IFC Loan: Gov't to issue statement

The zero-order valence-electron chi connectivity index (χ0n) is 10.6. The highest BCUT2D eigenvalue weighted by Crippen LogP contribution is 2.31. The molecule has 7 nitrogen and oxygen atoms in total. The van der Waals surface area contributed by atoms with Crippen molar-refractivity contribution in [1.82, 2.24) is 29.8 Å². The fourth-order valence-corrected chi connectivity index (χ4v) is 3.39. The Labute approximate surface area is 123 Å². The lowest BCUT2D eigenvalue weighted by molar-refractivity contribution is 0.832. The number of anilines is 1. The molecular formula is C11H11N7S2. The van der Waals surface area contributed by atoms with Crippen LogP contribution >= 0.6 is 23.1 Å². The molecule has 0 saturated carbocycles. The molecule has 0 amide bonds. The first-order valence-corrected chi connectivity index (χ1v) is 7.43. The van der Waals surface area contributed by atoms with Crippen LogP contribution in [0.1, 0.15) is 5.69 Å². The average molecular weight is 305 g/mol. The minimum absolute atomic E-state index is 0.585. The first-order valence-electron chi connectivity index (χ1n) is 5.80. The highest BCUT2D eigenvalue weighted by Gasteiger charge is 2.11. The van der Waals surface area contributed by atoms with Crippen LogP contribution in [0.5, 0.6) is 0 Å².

Finance minister, Mr. Osafo-Maafo (MP), will today deliver an address in Parliament on the state of the economy. He is expected to address the issue of the IFC loan. There is speculation too that he might be increasing the VAT and tax rates. A petrol price increase might also be on the cards. On the IFC loan, the minister is expected to reveal to Ghanaians the outcome of his recent visits abroad, during which he was engaged in final negotiations to secure the release of the first tranche of $350 million loan from the controversial International Finance Consortium (IFC). Unconfirmed sources indicate he'll insist the loan is genuine and will be delivered as promised despite the delay. The first tranche had been expected by October 31, based on the loan agreement which required that Ghana issues and deposits an unconditional sovereign Government Guarantee by July 31, for the first tranche of funds to be transferred approximately 12 weeks after receipt of the guarantee At the press conference on Thursday, October 3, 2002, President J.A. Kufuor promised a definitive statement by the government would be issued to the public soon (is this the one?). In the press conference release, the president stated: "at every stage of the negotiations, government has taken extreme care to ensure that they were fair and above reproach. The Minister of Finance and the Governor of the Bank of Ghana have been aided by Lawyers and experts throughout". Meanwhile, the Deputy Government’s Spokesman, Mr. Kofi Amponsah-Bediako has called on Ghanaians not to panic over the misgivings being expressed in certain international and local circles about the loan. He said the government took due diligence in negotiating for the loan” and when the results begin to show, we will all see whether we are telling the truth or not”. The deputy government spokesperson expressed concern about the way the whole facility has been politicized. “The truth would come out when the money starts rolling in,” he continued. However, the senior minister, J.H Mensah and Governor of the Bank of Ghana, Paul Acquah, who were deeply involved in the initial negotiations, have both refused to comment. Attempts to reach some ministers, who vigorously defended the loan, Kwamena Bartels, Mrs Cecilia Bannerman and the president's brother-in-law, Dr Osei Akoto (Special Advisor to the Minister) have proved futile. Professor Eddie Ayensu, the man who brought the deal to the government was not available for comment. Is this the end of a dream or the beginning of “the mother of all loans”?